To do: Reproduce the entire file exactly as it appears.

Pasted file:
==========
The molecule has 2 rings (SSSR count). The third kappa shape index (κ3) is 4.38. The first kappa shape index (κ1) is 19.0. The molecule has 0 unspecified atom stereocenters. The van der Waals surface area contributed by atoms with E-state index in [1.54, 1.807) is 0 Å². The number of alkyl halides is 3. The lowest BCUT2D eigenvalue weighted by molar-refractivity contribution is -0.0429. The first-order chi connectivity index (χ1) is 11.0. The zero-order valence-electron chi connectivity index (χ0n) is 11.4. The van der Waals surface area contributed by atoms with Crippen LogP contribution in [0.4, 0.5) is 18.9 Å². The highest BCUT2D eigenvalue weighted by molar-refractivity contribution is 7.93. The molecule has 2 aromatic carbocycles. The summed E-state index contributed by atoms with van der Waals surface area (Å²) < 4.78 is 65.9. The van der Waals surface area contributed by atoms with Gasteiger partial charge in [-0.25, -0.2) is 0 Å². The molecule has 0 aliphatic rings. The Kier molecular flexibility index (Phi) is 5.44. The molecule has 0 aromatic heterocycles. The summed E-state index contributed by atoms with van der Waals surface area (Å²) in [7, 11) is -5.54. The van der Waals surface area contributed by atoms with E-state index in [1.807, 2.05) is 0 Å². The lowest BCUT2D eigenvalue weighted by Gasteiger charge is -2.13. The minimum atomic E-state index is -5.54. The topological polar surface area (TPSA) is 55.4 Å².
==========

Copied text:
The molecule has 2 rings (SSSR count). The third kappa shape index (κ3) is 4.38. The first kappa shape index (κ1) is 19.0. The molecule has 0 unspecified atom stereocenters. The van der Waals surface area contributed by atoms with E-state index in [1.54, 1.807) is 0 Å². The number of alkyl halides is 3. The lowest BCUT2D eigenvalue weighted by molar-refractivity contribution is -0.0429. The first-order chi connectivity index (χ1) is 11.0. The zero-order valence-electron chi connectivity index (χ0n) is 11.4. The van der Waals surface area contributed by atoms with Crippen LogP contribution in [0.4, 0.5) is 18.9 Å². The highest BCUT2D eigenvalue weighted by molar-refractivity contribution is 7.93. The molecule has 2 aromatic carbocycles. The summed E-state index contributed by atoms with van der Waals surface area (Å²) < 4.78 is 65.9. The van der Waals surface area contributed by atoms with Gasteiger partial charge in [-0.25, -0.2) is 0 Å². The molecule has 0 aliphatic rings. The Kier molecular flexibility index (Phi) is 5.44. The molecule has 0 aromatic heterocycles. The summed E-state index contributed by atoms with van der Waals surface area (Å²) in [7, 11) is -5.54. The van der Waals surface area contributed by atoms with E-state index in [1.807, 2.05) is 0 Å². The lowest BCUT2D eigenvalue weighted by Gasteiger charge is -2.13. The minimum atomic E-state index is -5.54. The topological polar surface area (TPSA) is 55.4 Å².